not foundany singleeventor dreamwhichis theobvious model fortheJewishstory.In later
versionstheAmmondreamreferred to in n. 66 was judaized (christianized?)
Phinehasto Ammon(Vita Alexandri,p. 59, ed. Trumpf)or by thereplacementof Ammonby
Jeremiah (see Trumpf'sapparatus).
68. It was Josephushimselfwho gave Vespasianone oftheoracleswhichbestoweddivine
legitimation on thenewrulinghouse.

and Ammon at Siwah are famous.At both he receivedpredictionsof his

futuregreatness.69 Not to be outdone,theJewstoo pointedto their"ora-
cles" whichpredictedAlexander'sconquests:thebook of Daniel. Whileat
JerusalemAlexanderwas shownthe book of Daniel and learnedthatthe
God of theJewshad preordainedthatone of theGreekswould destroythe
Who was theauthorwho convertedAlexander'sdreamof warningto a
dreamofexhortation, and insertedtheDaniel episodeintothenarrative, an
episode whichis an integralpartof neitherthe epiphanynor the adventus
stories?To rephrasethe question: Which Jewwishedto show thatAlex-
ander's conquest of Persia was effectedwith divine approval and divine
aid?70I suggestthatit was Josephus.In theJewishWarhe piouslydeclares
thatGod approvesof the Roman dominionover theJews.He inventsthe
fictionthatCyrusread Isaiah.7' He is familiarwiththetraditionabout Alex-
andertheGreat,boththehistoricaland theromantic.72 Hence he maywell
have been theone to createthe Dion dream based on a pagan modeland to
inserttheDaniel episodeintothenarrative,73 makingbothchangesin order
to bestowdivinesanctionon theinheritor ofthePersian,and theancestorof

69. Delphi: Plutarch,Alexander14.4. Siwah: Arrian3.3-4; Diodorus 17.49-51; Plutarch,

Alexander26-27; CurtiusRufus4.7; Kallisthenes,FGrH 124 F 14a. I do not thinkthatthe
Josephanstoryis modeledon theSiwahstory.
70. The authorof 1 Macc. was not such a Jew;see 1 Macc. 1:1-9 withthecommentary of
JonathanGoldstein(New York, 1976).
71. As faras I have been able to determinethismotifappears nowhereelse independently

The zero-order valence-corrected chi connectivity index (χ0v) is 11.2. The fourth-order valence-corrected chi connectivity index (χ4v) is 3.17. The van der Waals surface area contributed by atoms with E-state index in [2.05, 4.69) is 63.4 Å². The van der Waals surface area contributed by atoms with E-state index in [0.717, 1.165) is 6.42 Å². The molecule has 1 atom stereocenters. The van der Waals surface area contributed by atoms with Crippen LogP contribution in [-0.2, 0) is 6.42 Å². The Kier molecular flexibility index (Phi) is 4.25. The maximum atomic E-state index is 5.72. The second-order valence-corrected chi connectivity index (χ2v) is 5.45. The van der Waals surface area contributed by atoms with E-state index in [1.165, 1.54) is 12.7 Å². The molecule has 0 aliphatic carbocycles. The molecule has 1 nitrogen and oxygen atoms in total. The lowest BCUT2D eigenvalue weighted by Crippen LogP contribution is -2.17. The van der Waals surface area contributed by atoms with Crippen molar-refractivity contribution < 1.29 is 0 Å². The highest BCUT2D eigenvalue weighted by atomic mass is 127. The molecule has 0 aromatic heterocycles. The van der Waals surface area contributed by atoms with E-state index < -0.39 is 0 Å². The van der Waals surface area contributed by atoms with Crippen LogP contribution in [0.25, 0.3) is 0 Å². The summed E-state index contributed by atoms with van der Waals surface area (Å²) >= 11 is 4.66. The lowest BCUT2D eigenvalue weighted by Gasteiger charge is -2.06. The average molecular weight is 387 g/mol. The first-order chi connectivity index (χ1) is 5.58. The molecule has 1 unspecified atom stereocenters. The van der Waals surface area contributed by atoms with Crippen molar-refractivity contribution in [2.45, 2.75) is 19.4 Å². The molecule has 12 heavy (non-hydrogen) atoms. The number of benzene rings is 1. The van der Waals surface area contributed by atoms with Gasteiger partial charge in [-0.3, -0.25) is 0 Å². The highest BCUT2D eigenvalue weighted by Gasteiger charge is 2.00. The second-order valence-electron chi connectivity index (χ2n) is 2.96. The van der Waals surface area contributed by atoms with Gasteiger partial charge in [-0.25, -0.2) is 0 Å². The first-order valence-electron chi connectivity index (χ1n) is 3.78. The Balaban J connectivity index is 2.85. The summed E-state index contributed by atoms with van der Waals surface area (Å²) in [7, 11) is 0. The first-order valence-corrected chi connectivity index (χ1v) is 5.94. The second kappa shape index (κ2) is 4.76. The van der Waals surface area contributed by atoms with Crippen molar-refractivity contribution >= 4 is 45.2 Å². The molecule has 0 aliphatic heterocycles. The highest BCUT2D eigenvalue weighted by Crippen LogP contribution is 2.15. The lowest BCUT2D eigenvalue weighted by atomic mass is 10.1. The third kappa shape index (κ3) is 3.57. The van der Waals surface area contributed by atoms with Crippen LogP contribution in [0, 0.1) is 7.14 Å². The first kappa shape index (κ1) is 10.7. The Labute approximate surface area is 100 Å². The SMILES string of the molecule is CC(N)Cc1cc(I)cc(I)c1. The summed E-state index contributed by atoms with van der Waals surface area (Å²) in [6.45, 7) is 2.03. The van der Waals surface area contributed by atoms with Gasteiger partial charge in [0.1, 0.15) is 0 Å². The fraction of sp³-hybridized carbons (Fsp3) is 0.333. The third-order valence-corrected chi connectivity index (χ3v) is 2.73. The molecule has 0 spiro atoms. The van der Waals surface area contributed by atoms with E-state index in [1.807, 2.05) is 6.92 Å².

of Josephus.It is notrabbinic(Urbach [n. 56], p. 370) and is not mentionedby Ginzberg,Le-
gends(n. 55), 4: 353 (withthenotes).In one rabbiniclegendCyrusreadsDaniel (Song ofSongs
Rabbah 3.4).
72. Historical:AJ2.347-48 (for parallelssee Jacoby'scommentaryon FGrH 124 F 31).
Romantic:BJ7.245. Jewishstoriesabout Alexander:BJ2.487-88; CA2.35, 37, 42-44, and 72
(civilrightsin Alexandria);CA1.192and 201-5.
73. The Daniel "oracle" parallelsbothAlexander'spagan oraclesand Cyrus'sIsaiah "ora-
cle." Thus the beginningof AJ11 (Cyrus-Isaiah)correspondsto its conclusion(Alexander-
Daniel). Josephus'suse of ringstructure awaitsinvestigation. That it was Josephuswho inser-
tedthereference KleineSchriften,
to Daniel inthenarrativeis suggestedbyPfister, p. 321,n. 60;
Kasher, p. 199; and Arnaldo Momigliano,"Flavius Josephusand Alexander'sVisitto Jeru-
salem,"Athenaeum 57 (1979): 446-47.
74. The divine approval grantedthe Macedonians was forfeitedby AntiochusIV who
favoredtheSamaritans(AJ12.257-64) and profanedthetemple.

AJ 11.302-47 is wovenout ofthreestrands:

(1) A storyabout Sanballatand Alexander
(2) A storyabout Jaddusand Alexander
(2a) Anadventus ormotif
(2b) An epiphanystoryor motif
(3) Data about Persianand Macedonianhistory.
The prehistory ofthismaterialis mostobscuresinceno extantauthorearlier
than Josephus,who completedhis JewishAntiquitiesin 93/4 C.E., betrays
any knowledgeof either(1) or (2), and it is likelythat all post-Josephan
authorswho retellthis materialdepend upon Josephuseitherdirectlyor
indirectly.If, as I have suggested,it was Josephuswho combinedthethree
strandswitheach other,we cannot determinethe date and provenanceof
one strandby thedate and provenanceof anothersinceJosephusmayhave
combinedmaterialof disparateorigins.Ratherthantranscribehis sources
verbatim,Josephparaphrasedthem,adding,changing,and omittingwhat-
ever he wished.75Hence we cannot relyupon isolatedmotifsor phrasesto
revealto us the originsof thethreestrandsof AJ 11.302-347,sincewe can
neverbe certainthatanygivenphraseor motifwas partofthepre-Josephan
Unfortunately,scholars have ignored these problems. Many have
ascribedan Alexandrianprovenanceto theJaddusand Sanballatstorieson
thegroundsthattheyreflecttheJewish-Samaritan tensionswithinthatcity